Former Chinese leader Jiang Zemin once lashed out at Hongkongers, saying that we are all “naïve”.
(Editor’s Note: In October 2000 Jiang berated Hong Kong Cable TV journalists when he was asked if he handpicked Tung Chee-hwa as the chief executive. His now famous rebuke in English: “Too simple, sometimes naïve.”)
Now we know we are all truly naïve. Leung Chun-ying’s move last week to ease out two ministers has given us a hard lesson in politics: the top leader can do whatever he wants to weed out foes, clear obstacles and deter all his potential opponents in defense of his power.
We cannot compare the drastic ousters to the administration’s previous personnel changes in which officials resigned of their own accord, nor can we link it to the cabinet changes in democratic nations.
In fact, the reshuffle is reminiscent of the kind of infighting within China’s ruling class, although the methods used by local politicians are not that flagrant yet.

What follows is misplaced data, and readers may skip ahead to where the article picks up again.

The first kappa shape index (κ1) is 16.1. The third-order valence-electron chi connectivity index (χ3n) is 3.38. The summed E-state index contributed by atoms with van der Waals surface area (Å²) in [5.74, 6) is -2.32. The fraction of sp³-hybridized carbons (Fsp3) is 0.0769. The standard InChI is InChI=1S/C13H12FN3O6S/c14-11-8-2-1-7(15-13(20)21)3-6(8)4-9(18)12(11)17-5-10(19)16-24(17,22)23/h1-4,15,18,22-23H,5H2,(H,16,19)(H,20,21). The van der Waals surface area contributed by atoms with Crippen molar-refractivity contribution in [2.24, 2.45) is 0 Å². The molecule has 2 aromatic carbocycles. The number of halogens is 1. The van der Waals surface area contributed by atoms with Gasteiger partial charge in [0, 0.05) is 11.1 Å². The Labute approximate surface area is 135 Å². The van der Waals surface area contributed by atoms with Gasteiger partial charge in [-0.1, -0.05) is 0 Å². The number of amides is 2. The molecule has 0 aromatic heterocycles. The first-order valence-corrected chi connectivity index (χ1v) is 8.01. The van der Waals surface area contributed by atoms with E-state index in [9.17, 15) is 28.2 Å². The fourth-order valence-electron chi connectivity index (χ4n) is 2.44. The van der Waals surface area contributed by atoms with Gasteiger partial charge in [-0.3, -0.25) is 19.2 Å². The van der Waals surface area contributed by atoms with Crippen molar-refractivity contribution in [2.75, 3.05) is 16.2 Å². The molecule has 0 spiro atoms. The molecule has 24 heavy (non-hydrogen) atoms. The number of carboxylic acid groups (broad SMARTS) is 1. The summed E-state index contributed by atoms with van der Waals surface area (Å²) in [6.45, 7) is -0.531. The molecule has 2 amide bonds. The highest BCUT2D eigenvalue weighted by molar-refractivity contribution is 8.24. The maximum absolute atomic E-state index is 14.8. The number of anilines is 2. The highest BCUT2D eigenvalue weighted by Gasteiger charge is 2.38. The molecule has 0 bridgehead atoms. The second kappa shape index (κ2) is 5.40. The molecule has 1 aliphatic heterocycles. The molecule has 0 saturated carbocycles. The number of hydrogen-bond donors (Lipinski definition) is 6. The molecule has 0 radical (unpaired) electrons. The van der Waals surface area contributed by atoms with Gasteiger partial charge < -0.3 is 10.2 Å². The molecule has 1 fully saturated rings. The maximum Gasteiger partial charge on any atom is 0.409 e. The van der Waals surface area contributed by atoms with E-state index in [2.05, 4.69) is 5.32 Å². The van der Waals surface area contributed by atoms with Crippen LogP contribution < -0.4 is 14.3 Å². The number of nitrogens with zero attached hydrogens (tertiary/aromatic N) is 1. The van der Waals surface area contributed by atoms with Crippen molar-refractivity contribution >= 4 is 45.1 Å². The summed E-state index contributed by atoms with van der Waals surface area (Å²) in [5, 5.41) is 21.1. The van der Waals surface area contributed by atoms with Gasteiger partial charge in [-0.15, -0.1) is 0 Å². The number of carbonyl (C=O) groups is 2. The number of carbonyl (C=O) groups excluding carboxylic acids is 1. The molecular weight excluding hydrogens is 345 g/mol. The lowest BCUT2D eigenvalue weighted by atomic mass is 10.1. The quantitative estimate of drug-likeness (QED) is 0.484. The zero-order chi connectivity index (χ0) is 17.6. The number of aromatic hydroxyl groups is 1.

Commentators and forums loyal to Leung have been busy hinting that Leung himself initiated the sackings, a proof of Beijing’s trust in him.
Tsang Tak-shing must go because he failed to handle youth affairs properly, which indirectly led to the massive youth participation in last year’s Occupy protests.
Paul Tang Kwok-wai, secretary for the civil service, is accused of having poor working relationship with civil service unions and his complicity when a number of government employees supported the Occupy Movement and denounced Leung in public.
I think Leung didn’t discuss the matter with Chief Secretary Carrie Lam Cheng Yuet-ngor, direct supervisor of Tsang and Tang, beforehand.
Lam merely noted later that she regretted the two’s “retirement”, but didn’t spare a word for Clement Cheung Wan-ching, Tang’s successor as head of the civil service.